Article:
iDE has worked in Nepal since 1992. From irrigation and good-quality seeds to, more recently, rural collection centers where farmers can sell their produce, we provide simple innovations that help rural communities get out of poverty and adapt to climate change.
Around two out of three Nepalis are engaged in agriculture, mainly growing crops on small plots of land using basic farming methods. Yet many Nepalis in rural communities still don’t have enough nutritious food to eat. Poor access to high-quality seed, fertilizer, irrigation pumps (and knowledge of how to use them), and markets makes it difficult for them to earn a living. As a result, more than half a million Nepalis work outside the country, 95 percent of them male. Climate change is increasing the vulnerability of these already marginalized people.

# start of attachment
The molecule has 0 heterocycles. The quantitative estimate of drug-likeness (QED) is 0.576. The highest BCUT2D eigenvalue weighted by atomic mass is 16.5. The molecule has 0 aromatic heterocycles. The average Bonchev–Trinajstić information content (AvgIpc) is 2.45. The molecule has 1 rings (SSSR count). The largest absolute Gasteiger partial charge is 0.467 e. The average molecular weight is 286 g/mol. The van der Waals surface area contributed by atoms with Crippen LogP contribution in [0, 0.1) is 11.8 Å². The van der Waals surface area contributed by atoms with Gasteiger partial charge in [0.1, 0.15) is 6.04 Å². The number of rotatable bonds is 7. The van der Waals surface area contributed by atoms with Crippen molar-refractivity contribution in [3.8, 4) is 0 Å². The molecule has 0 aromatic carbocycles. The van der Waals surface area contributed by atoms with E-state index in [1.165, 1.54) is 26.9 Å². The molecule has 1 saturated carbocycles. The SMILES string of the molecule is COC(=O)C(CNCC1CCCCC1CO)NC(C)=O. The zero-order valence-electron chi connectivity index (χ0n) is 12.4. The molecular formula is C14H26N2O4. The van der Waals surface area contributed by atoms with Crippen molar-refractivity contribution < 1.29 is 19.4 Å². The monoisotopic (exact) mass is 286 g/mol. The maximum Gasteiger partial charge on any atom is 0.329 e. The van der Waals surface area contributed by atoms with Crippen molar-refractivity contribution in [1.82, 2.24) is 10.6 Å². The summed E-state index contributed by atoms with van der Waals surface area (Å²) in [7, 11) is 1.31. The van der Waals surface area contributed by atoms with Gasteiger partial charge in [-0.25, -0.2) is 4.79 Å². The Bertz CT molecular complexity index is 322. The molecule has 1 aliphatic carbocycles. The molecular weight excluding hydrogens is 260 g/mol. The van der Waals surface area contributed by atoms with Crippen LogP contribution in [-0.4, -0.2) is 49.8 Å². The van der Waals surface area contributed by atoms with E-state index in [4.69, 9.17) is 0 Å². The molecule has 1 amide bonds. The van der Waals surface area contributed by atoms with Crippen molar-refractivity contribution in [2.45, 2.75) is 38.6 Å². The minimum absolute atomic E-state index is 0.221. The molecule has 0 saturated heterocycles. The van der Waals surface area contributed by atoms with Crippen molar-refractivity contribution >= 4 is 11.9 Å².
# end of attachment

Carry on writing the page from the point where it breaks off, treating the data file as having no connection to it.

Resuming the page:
80% of the population in rural Nepal depends on agriculture, and 60% of them are subsistence farmers relying on low-value, rain-fed crops.